Howells by ashrafp


									William Dean Howells

   author, editor,
   and critic
--Donna M. Campbell, Gonzaga University

               Born on 1 March 1837 in
               Howells worked as a typesetter
                and a printer’s apprentice,
                educating himself through
                intensive reading and the study of
                Spanish, French, Latin, and
               After a term as city editor of the
                Ohio State Journal in 1858,
                Howells published poems, stories,
                and reviews in the Atlantic
                Monthly and other magazines.
   A longer work, his campaign biography for Abraham
    Lincoln, earned him enough money to travel to New
    England and meet the great literary figures of the day—
    Nathaniel Hawthorne, Ralph Waldo Emerson, Henry
    David Thoreau, James Russell Lowell, and Walt
    Whitman among them.
   Awarded the post of U. S. Consul to Venice in 1861 for
    his service to the Lincoln campaign, Howells lived in
    Italy for nearly four years.
   During his residence there, he married Elinor Mead
    Howells in 1862, and by 1872 the couple had three
    children: Winifred (b. 1863), John Mead (b. 1868), and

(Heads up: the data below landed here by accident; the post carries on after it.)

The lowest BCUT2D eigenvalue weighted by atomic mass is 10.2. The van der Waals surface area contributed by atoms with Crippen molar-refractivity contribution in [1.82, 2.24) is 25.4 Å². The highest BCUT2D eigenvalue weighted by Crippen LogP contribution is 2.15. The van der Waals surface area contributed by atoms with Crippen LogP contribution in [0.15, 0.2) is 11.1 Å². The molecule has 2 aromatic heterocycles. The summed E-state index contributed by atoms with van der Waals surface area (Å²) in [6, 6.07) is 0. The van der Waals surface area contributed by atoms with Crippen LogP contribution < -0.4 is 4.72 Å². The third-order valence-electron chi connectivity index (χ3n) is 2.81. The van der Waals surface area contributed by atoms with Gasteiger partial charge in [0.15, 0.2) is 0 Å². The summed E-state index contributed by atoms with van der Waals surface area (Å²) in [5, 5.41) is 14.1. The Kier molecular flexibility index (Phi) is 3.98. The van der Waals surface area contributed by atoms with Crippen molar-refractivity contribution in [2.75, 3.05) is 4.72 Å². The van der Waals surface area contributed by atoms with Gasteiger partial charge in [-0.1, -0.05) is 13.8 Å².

Mildred (b. 1872).
   After leaving Venice, Howells became first the assistant
    editor (1866-71) and then the editor (1871-1881) of the
    Atlantic Monthly, a post that gave him
    enormous influence as an arbiter of American taste.
   Publishing work by authors such as Mark Twain and
    Henry James, both of whom would become personal
    friends, Howells became a proponent of American
    realism, and his defense of Henry James in an article
    for The Century (1882) provoked what was called the
    “Realism War,” with writers on both sides of the
    Atlantic ocean debating the merits of realistic and
    romantic fiction.
   While writing the “Editor’s Study” (1886-1892) and “Editor’s Easy
    Chair” (1899-1909) for Harper’s          New Monthly Magazine
    and occasional pieces for The       North American Review,
    Howells championed the work of many writers, including Emily
    Dickinson, Mary E. Wilkins Freeman, Hamlin Garland,
    Sarah Orne Jewett, Charles W. Chesnutt, Frank Norris,
    Paul Laurence Dunbar, Abraham Cahan, and Stephen
   He was also responsible for promoting such European authors as
    Ibsen, Zola, Pérez Galdós, Verga, and Tolstoy.
   Despite Howells’s professional success, his personal life during this period
    was marred in 1889 by the premature death of his daughter Winifred, whose
    physical symptoms were misdiagnosed as resulting from a nervous disorder
    and were ineffectively treated.
   After the execution of the Haymarket
    radicals in 1887, which he risked his
    reputation to protest, Howells became
    increasingly concerned with social issues,
    as seen in stories such as “Editha” (1905)
    and novels concerned with race (An
    Imperative Duty, 1892), the problems of
    labor (Annie Kilburn, 1888), and
    professions for women (The Coast of
    Bohemia, 1893).
   Widely acknowledged during the late nineteenth and early
    twentieth centuries as the “Dean   of American
    Letters,” Howells was elected the first president of the
    American Academy of Arts and Letters in 1908, which
    instituted its Howells Medal for Fiction in 1915.